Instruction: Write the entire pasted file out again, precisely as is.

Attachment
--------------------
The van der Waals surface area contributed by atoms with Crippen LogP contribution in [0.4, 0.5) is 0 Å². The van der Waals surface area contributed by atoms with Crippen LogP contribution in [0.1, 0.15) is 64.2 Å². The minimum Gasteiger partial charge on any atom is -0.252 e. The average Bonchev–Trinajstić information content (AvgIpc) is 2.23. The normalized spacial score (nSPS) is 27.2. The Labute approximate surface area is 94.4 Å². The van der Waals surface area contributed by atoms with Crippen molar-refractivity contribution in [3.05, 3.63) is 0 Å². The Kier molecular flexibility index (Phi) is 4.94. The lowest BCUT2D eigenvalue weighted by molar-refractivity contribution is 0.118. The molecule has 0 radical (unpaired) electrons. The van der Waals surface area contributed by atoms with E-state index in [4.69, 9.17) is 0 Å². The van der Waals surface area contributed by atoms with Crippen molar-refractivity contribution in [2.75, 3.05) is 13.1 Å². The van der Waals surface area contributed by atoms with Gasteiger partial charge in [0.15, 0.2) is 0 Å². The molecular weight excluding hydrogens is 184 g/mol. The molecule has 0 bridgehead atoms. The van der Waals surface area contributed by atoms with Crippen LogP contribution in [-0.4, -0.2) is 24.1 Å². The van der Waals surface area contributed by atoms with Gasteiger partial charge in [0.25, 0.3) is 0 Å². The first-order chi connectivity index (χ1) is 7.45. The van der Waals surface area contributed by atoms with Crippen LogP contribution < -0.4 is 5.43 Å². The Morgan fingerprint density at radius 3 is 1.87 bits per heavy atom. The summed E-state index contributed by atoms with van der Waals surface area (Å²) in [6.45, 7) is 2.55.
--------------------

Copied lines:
The van der Waals surface area contributed by atoms with Crippen LogP contribution in [0.4, 0.5) is 0 Å². The van der Waals surface area contributed by atoms with Crippen LogP contribution in [0.1, 0.15) is 64.2 Å². The minimum Gasteiger partial charge on any atom is -0.252 e. The average Bonchev–Trinajstić information content (AvgIpc) is 2.23. The normalized spacial score (nSPS) is 27.2. The Labute approximate surface area is 94.4 Å². The van der Waals surface area contributed by atoms with Crippen molar-refractivity contribution in [3.05, 3.63) is 0 Å². The Kier molecular flexibility index (Phi) is 4.94. The lowest BCUT2D eigenvalue weighted by molar-refractivity contribution is 0.118. The molecule has 0 radical (unpaired) electrons. The van der Waals surface area contributed by atoms with E-state index in [4.69, 9.17) is 0 Å². The van der Waals surface area contributed by atoms with Crippen molar-refractivity contribution in [2.75, 3.05) is 13.1 Å². The van der Waals surface area contributed by atoms with Gasteiger partial charge in [0.15, 0.2) is 0 Å². The molecular weight excluding hydrogens is 184 g/mol. The molecule has 0 bridgehead atoms. The van der Waals surface area contributed by atoms with Crippen LogP contribution in [-0.4, -0.2) is 24.1 Å². The van der Waals surface area contributed by atoms with Gasteiger partial charge in [0.25, 0.3) is 0 Å². The first-order chi connectivity index (χ1) is 7.45. The van der Waals surface area contributed by atoms with Crippen LogP contribution < -0.4 is 5.43 Å². The Morgan fingerprint density at radius 3 is 1.87 bits per heavy atom. The summed E-state index contributed by atoms with van der Waals surface area (Å²) in [6.45, 7) is 2.55.